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Melasma are patches of dark skin that appear on areas of the face that are exposed to the sun.

Alternative Names:

Chloasma; Mask of pregnancy; Pregnancy mask


Melasma is a common skin disorder. It most often appears in young women with brownish skin tone, but it can affect anyone.

Melasma is often associated with the female hormones estrogen and progesterone. It is common in:

  • Pregnant women
  • Women taking birth control pills (oral contraceptives)
  • Women taking hormone replacement therapy (HRT) during menopause.

Being in the sun makes melasma more likely to develop. The problem is more common in tropical climates.


The only symptom of melasma is a change in skin color. However, this color change can cause distress about your appearance.

The skin color changes are most often an even brown color. They usually appear on the cheeks, forehead, nose, or upper lip. Dark patches are usually symmetrical.

Exams and Tests:

Your health care provider will look at your skin to diagnose the problem. A closer exam using a device called a Wood's lamp (which uses ultraviolet light) may help guide your treatment.


Treatments may include:

  • Creams that contain certain substances to improve the appearance of melasma
  • Chemical peels or topical steroid creams
  • Laser treatments to remove the dark pigment if melasma is severe
  • Stopping hormone medicines that may be causing the problem
Outlook (Prognosis):

Melasma often fades over several months after you stop taking hormone medicines or your pregnancy ends. The problem may come back in future pregnancies or if you use these medicines again. It may also come back from sun exposure.

When to Contact a Medical Professional:

Call your health care provider if you have darkening of your face that does not go away.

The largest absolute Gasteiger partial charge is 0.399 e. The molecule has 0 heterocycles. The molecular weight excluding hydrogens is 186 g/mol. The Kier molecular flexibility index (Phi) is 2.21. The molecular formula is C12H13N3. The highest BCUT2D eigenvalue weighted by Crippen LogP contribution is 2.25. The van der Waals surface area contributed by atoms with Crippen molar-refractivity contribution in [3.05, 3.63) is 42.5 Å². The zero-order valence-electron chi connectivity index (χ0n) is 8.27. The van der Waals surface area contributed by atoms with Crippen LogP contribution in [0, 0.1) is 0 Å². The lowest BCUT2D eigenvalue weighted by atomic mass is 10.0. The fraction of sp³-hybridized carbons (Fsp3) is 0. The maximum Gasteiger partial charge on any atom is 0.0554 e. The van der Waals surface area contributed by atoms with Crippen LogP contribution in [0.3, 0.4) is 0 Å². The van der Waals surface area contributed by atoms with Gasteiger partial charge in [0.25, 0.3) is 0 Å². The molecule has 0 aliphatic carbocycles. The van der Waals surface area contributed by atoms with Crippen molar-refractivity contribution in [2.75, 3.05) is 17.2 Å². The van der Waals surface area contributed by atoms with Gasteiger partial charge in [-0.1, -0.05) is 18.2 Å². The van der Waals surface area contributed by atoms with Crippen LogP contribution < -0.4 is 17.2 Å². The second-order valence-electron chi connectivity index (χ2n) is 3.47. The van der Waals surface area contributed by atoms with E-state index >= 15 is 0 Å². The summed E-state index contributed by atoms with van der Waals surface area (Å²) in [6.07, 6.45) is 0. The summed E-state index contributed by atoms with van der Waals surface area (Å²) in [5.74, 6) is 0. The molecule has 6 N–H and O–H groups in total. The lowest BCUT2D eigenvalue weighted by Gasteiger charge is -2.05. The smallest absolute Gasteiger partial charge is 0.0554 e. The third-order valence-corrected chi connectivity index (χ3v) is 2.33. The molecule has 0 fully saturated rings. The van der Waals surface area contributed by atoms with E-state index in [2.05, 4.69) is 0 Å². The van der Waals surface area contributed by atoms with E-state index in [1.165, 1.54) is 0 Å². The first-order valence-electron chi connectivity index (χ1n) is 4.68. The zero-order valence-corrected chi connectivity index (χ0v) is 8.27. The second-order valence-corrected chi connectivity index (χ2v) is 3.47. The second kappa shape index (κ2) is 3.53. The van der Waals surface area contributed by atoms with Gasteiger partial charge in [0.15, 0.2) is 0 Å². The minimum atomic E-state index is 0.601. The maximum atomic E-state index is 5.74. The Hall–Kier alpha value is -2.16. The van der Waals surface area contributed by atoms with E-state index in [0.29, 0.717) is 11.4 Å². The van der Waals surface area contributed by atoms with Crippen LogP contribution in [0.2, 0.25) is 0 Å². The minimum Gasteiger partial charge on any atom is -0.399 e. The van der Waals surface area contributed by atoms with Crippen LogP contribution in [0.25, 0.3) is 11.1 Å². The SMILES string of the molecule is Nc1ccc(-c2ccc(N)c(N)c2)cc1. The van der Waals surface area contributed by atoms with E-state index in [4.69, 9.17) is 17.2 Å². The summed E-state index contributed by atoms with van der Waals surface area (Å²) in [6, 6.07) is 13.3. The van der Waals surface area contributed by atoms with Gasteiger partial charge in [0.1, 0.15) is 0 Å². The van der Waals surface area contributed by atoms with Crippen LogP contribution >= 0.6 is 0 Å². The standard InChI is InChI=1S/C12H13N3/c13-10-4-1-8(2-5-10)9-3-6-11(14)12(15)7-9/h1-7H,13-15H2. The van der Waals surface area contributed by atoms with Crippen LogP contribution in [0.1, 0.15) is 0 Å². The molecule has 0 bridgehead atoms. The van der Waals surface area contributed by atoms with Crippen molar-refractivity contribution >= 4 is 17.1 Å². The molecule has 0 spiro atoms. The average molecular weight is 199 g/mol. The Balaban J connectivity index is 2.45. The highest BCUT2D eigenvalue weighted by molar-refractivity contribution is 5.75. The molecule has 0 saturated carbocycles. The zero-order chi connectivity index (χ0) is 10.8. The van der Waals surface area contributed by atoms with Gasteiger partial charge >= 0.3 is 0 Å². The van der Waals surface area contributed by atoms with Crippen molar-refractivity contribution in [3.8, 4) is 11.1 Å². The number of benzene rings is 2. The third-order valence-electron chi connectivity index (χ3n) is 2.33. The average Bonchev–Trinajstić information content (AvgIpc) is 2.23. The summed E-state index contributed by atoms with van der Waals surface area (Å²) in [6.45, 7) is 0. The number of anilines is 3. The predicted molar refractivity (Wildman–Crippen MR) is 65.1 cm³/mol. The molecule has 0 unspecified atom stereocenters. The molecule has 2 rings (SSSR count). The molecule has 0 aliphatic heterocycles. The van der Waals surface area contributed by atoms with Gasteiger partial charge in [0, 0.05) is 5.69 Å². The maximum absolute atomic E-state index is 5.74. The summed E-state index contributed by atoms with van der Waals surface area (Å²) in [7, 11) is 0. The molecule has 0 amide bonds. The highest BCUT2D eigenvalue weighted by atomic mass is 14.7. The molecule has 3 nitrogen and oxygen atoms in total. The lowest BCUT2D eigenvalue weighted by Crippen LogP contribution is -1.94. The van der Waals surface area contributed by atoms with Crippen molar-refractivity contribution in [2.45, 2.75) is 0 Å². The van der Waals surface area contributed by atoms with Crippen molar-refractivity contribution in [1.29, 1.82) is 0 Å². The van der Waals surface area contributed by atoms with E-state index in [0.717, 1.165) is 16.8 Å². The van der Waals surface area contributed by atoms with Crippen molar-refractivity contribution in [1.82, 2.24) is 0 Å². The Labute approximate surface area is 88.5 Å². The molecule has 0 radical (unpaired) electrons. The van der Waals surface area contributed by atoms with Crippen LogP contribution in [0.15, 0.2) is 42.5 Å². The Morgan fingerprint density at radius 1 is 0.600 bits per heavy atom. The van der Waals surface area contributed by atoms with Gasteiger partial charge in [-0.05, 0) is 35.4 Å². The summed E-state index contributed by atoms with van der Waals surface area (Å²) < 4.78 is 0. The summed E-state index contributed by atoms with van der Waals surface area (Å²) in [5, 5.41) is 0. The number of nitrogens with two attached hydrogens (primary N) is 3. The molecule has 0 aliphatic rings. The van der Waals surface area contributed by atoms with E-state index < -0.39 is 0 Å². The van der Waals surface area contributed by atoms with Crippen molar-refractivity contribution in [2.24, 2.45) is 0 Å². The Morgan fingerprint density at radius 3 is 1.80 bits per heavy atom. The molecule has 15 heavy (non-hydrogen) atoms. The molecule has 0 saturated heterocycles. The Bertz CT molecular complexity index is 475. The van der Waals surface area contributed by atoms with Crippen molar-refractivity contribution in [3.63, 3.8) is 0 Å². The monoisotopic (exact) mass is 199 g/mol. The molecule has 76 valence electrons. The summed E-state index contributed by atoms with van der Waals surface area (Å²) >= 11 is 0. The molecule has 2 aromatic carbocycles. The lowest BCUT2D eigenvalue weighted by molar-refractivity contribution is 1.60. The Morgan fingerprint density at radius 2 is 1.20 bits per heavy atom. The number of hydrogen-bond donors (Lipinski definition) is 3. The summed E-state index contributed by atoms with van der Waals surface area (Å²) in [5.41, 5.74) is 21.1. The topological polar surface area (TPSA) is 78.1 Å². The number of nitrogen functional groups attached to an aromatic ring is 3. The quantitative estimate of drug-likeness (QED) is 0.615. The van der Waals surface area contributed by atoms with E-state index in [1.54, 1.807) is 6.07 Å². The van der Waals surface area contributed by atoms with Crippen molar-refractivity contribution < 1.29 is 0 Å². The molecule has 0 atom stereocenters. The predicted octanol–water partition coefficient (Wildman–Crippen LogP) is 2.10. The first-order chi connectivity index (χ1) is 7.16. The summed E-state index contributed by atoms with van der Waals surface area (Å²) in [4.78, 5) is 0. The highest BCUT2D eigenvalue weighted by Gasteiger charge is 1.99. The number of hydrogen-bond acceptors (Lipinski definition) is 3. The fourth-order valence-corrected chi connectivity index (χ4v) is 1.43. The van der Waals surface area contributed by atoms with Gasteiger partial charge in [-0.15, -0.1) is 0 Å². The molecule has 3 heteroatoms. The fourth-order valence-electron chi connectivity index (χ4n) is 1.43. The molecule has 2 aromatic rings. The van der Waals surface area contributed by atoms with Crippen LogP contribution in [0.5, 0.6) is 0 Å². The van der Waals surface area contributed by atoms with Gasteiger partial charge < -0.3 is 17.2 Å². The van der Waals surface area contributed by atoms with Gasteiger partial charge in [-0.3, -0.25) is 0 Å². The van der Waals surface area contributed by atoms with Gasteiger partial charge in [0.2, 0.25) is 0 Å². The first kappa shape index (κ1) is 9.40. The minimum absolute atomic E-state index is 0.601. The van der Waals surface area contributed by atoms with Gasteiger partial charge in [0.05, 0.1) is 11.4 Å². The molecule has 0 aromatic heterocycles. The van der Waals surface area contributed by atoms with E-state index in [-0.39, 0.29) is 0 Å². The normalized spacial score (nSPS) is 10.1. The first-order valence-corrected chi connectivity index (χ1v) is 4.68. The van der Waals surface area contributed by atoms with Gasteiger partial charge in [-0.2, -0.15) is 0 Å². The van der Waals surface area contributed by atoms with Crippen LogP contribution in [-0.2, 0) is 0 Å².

Using sunscreen every day helps prevent melasma. Sunscreen use also helps prevent skin cancer and wrinkles.


Chang MW. Disorders of hyperpigmentation. In: Bolognia JL, Jorizzo JL, Schaffer JV, et al, eds. Dermatology. 3rd ed. Philadelphia, PA: Elsevier Mosby; 2012:chap 67.

Disturbances of pigmentation. In: James WD, Berger TG, Elston DM, eds. Andrews' Diseases of the Skin: Clinical Dermatology. 11th ed. Philadelphia, PA: Elsevier Saunders; 2011:chap 36.

Habif TP. Light-related diseases and disorders of pigmentation. In: Habif TP, ed. Clinical Dermatology. 5th ed. St. Louis, MO: Elsevier Mosby; 2009:chap 19.

Sood A, Tomecki KJ. Pigmentary disorders. In: Carey WD, ed. Cleveland Clinic: Current Clinical Medicine 2010. 2nd ed. Philadelphia, PA: Elsevier Saunders; 2010.

Review Date: 11/12/2014
Reviewed By: Richard J. Moskowitz, MD, dermatologist in private practice, Mineola, NY. Review provided by VeriMed Healthcare Network. Also reviewed by David Zieve, MD, MHA, Isla Ogilvie, PhD, and the A.D.A.M. Editorial team.

The information provided herein should not be used during any medical emergency or for the diagnosis or treatment of any medical condition. A licensed physician should be consulted for diagnosis and treatment of any and all medical conditions. Call 911 for all medical emergencies. Links to other sites are provided for information only -- they do not constitute endorsements of those other sites. Copyright 2002 A.D.A.M., Inc. Any duplication or distribution of the information contained herein is strictly prohibited.

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